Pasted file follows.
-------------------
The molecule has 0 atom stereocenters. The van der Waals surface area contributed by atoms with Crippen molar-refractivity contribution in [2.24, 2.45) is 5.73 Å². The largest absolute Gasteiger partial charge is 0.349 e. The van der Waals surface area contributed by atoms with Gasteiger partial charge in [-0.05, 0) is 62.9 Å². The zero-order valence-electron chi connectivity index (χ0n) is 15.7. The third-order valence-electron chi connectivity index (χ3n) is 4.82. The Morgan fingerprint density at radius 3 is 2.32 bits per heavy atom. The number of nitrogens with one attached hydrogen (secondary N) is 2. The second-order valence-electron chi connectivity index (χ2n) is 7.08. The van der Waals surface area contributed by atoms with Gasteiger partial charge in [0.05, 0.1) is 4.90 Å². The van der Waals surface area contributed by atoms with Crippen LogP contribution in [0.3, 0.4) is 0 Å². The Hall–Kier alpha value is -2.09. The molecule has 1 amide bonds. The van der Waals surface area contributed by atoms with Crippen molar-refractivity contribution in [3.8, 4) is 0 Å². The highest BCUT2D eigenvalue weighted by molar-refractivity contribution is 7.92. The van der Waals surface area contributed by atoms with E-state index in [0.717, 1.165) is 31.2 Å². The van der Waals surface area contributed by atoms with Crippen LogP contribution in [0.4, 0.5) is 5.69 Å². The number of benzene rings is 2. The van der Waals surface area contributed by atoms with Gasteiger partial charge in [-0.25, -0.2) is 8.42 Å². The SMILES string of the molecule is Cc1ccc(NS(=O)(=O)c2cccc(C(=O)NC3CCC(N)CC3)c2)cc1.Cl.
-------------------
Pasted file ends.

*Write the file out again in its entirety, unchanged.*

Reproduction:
The molecule has 0 atom stereocenters. The van der Waals surface area contributed by atoms with Crippen molar-refractivity contribution in [2.24, 2.45) is 5.73 Å². The largest absolute Gasteiger partial charge is 0.349 e. The van der Waals surface area contributed by atoms with Gasteiger partial charge in [-0.05, 0) is 62.9 Å². The zero-order valence-electron chi connectivity index (χ0n) is 15.7. The third-order valence-electron chi connectivity index (χ3n) is 4.82. The Morgan fingerprint density at radius 3 is 2.32 bits per heavy atom. The number of nitrogens with one attached hydrogen (secondary N) is 2. The second-order valence-electron chi connectivity index (χ2n) is 7.08. The van der Waals surface area contributed by atoms with Gasteiger partial charge in [0.05, 0.1) is 4.90 Å². The van der Waals surface area contributed by atoms with Crippen LogP contribution in [0.3, 0.4) is 0 Å². The Hall–Kier alpha value is -2.09. The molecule has 1 amide bonds. The van der Waals surface area contributed by atoms with Crippen molar-refractivity contribution in [3.8, 4) is 0 Å². The highest BCUT2D eigenvalue weighted by molar-refractivity contribution is 7.92. The van der Waals surface area contributed by atoms with E-state index in [0.717, 1.165) is 31.2 Å². The van der Waals surface area contributed by atoms with Crippen LogP contribution in [0.4, 0.5) is 5.69 Å². The number of benzene rings is 2. The van der Waals surface area contributed by atoms with Gasteiger partial charge in [-0.25, -0.2) is 8.42 Å². The SMILES string of the molecule is Cc1ccc(NS(=O)(=O)c2cccc(C(=O)NC3CCC(N)CC3)c2)cc1.Cl.